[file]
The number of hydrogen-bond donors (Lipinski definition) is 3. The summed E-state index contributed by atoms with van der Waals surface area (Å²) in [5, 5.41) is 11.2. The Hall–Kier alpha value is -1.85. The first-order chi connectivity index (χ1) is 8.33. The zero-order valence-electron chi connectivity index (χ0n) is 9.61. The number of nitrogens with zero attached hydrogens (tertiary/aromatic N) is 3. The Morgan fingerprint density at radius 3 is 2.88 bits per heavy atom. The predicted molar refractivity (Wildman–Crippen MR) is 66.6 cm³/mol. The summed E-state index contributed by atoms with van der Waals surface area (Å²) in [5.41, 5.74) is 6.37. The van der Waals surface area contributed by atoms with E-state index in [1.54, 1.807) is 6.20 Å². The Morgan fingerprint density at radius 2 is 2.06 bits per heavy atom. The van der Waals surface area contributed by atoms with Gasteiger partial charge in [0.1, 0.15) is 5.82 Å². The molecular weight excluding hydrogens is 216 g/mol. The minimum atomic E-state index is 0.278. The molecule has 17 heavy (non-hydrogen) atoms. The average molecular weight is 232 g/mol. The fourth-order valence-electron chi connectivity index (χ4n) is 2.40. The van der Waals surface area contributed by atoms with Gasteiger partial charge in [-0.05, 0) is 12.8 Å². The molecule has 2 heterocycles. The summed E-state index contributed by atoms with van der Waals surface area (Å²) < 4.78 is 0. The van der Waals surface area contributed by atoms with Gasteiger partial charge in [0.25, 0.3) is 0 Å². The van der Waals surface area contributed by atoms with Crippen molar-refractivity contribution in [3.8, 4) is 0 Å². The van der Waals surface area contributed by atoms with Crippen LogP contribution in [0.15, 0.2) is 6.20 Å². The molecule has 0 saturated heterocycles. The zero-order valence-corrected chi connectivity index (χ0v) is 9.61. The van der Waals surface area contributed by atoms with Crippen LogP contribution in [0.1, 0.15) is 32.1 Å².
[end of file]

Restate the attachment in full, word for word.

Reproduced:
The number of hydrogen-bond donors (Lipinski definition) is 3. The summed E-state index contributed by atoms with van der Waals surface area (Å²) in [5, 5.41) is 11.2. The Hall–Kier alpha value is -1.85. The first-order chi connectivity index (χ1) is 8.33. The zero-order valence-electron chi connectivity index (χ0n) is 9.61. The number of nitrogens with zero attached hydrogens (tertiary/aromatic N) is 3. The Morgan fingerprint density at radius 3 is 2.88 bits per heavy atom. The predicted molar refractivity (Wildman–Crippen MR) is 66.6 cm³/mol. The summed E-state index contributed by atoms with van der Waals surface area (Å²) in [5.41, 5.74) is 6.37. The van der Waals surface area contributed by atoms with E-state index in [1.54, 1.807) is 6.20 Å². The Morgan fingerprint density at radius 2 is 2.06 bits per heavy atom. The van der Waals surface area contributed by atoms with Gasteiger partial charge in [0.1, 0.15) is 5.82 Å². The molecular weight excluding hydrogens is 216 g/mol. The minimum atomic E-state index is 0.278. The molecule has 17 heavy (non-hydrogen) atoms. The average molecular weight is 232 g/mol. The fourth-order valence-electron chi connectivity index (χ4n) is 2.40. The van der Waals surface area contributed by atoms with Gasteiger partial charge in [-0.05, 0) is 12.8 Å². The molecule has 2 heterocycles. The summed E-state index contributed by atoms with van der Waals surface area (Å²) < 4.78 is 0. The van der Waals surface area contributed by atoms with Gasteiger partial charge in [0.25, 0.3) is 0 Å². The van der Waals surface area contributed by atoms with Crippen molar-refractivity contribution in [3.8, 4) is 0 Å². The van der Waals surface area contributed by atoms with Crippen LogP contribution in [0.15, 0.2) is 6.20 Å². The molecule has 0 saturated heterocycles. The zero-order valence-corrected chi connectivity index (χ0v) is 9.61. The van der Waals surface area contributed by atoms with Crippen LogP contribution in [0.1, 0.15) is 32.1 Å².